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@acidzombie24 Its possible you could use Redis in-place-of MySQL but it really depends on the use case. If your data set could grow to 20GB or you need to use some business analytic tools, you need to make heavy use of joins, etc. then it might not make sense. It's really hard to make a blanket statement except to say that there are certainly cases where Redis would be appropriate in place of MySQL. – Carl Zulauf Oct 26 '11 at 21:28
@KO. Just like Redis offers features which memcached doesn't, RDBMS offers many many features which Redis does not. Redis should be FAR faster than any RDBMS, but it also can't do as much. If you can map your RDBMS use case to Redis then it might be worth taking a look, but if you can't don't force it. Best tool for the job and all that. A No-SQL store that has a better chance of replacing your RDBMS is MongoDB, but even that needs to be evaluated carefully and you should go with the best fit, which may be an RDBMS. – Carl Zulauf Sep 20 '12 at 0:38
A very thought-provoking thread here. Being an old dog, it was quite a thunder-clap when I realized the reason most data is now persisted to DBs is simply because a whole generation of programmers have grown up with cheap, ubiquitous DBs and they don't KNOW any other way of persisting data. No clue what qsort() & bsearch() are capable of for example. RE: joins with Redix, if people knew how simple it is to do joins in memory they'd be shocked. The data value you join on simply becomes a token that is replaced by the data the FK indexes. It's ~ string replacement problem. – user2548100 Nov 18 '13 at 22:27
DBs are wonderful, and very flexible, but horribly expensive in terms of resources, and very slow. Slow, not because the internals aren't fast, but because they have a large fixed cost which is realized as a lot of latency. As an example, my employer has an ENUM server with 45 ms latency - good by industry standards. I am writing a CPS throttle with .067 microsecond latency. Not even in the same ballpark. Likewise, bsearch() against a pointer array, the result of a ptr qsort(), and fetching data from SSDs, is thousands of times faster than any DB - even in-memory ones like ours. – user2548100 Nov 18 '13 at 22:33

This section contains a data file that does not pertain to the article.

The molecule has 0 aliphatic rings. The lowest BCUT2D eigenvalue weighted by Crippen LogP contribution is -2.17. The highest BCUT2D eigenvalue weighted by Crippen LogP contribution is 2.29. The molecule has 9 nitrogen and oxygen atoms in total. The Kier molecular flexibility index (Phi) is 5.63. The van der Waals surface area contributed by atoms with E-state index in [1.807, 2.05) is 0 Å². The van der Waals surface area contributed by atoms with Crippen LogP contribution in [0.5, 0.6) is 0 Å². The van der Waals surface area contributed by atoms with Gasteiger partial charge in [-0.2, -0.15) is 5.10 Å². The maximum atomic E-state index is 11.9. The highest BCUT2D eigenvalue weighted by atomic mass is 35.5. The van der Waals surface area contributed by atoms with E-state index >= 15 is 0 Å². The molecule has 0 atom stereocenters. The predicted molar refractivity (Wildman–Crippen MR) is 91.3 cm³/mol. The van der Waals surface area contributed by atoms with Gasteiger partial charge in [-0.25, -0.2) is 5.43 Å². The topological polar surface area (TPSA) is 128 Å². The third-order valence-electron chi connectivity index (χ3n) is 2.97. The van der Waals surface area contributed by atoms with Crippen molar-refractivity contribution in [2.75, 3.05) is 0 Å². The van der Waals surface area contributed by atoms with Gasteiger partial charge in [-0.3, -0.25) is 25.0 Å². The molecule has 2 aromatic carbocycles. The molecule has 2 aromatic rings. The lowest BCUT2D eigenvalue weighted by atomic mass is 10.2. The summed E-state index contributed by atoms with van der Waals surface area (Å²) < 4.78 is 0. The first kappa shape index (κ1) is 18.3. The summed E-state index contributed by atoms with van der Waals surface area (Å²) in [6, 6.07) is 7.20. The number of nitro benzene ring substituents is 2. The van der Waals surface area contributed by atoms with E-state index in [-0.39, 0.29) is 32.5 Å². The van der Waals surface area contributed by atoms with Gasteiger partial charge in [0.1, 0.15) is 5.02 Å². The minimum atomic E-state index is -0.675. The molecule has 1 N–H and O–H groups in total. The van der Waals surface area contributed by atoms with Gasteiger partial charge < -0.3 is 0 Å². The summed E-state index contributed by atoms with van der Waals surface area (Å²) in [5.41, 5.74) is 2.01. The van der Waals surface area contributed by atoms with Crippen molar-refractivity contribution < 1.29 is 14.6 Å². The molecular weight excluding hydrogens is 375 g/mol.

With respect to Redix only holding indexes in memory, with SSDs, I hope this option is still available. The latest generation of SSD focused RAIDs by Adaptec (ASR-8885 RAID) and LSI perform at 12Gbps - spectacular for 256 -2k byte random I/Os a data structure server would be fetching. The reason so many alternative to SQL, like NoSQL, are showing up, is because SQL is the problem. Too much parsing, too much data conversion, metadata driving the very internals of your database, and too much conversion again on the backend. With data structures you have the answer before the SQL gets to the NIC. – user2548100 Nov 18 '13 at 22:41

What it can be use for? Few examples from http://highscalability.com/blog/2011/7/6/11-common-web-use-cases-solved-in-redis.html:

  1. Show latest items listings in your home page. This is a live in-memory cache and is very fast. LPUSH is used to insert a content ID at the head of the list stored at a key. LTRIM is used to limit the number of items in the list to 5000. If the user needs to page beyond this cache only then are they sent to the database.
  2. Deletion and filtering. If a cached article is deleted it can be removed from the cache using LREM.
  3. Leaderboards and related problems. A leader board is a set sorted by score. The ZADD commands implements this directly and the ZREVRANGE command can be used to get the top 100 users by score and ZRANK can be used to get a users rank. Very direct and easy.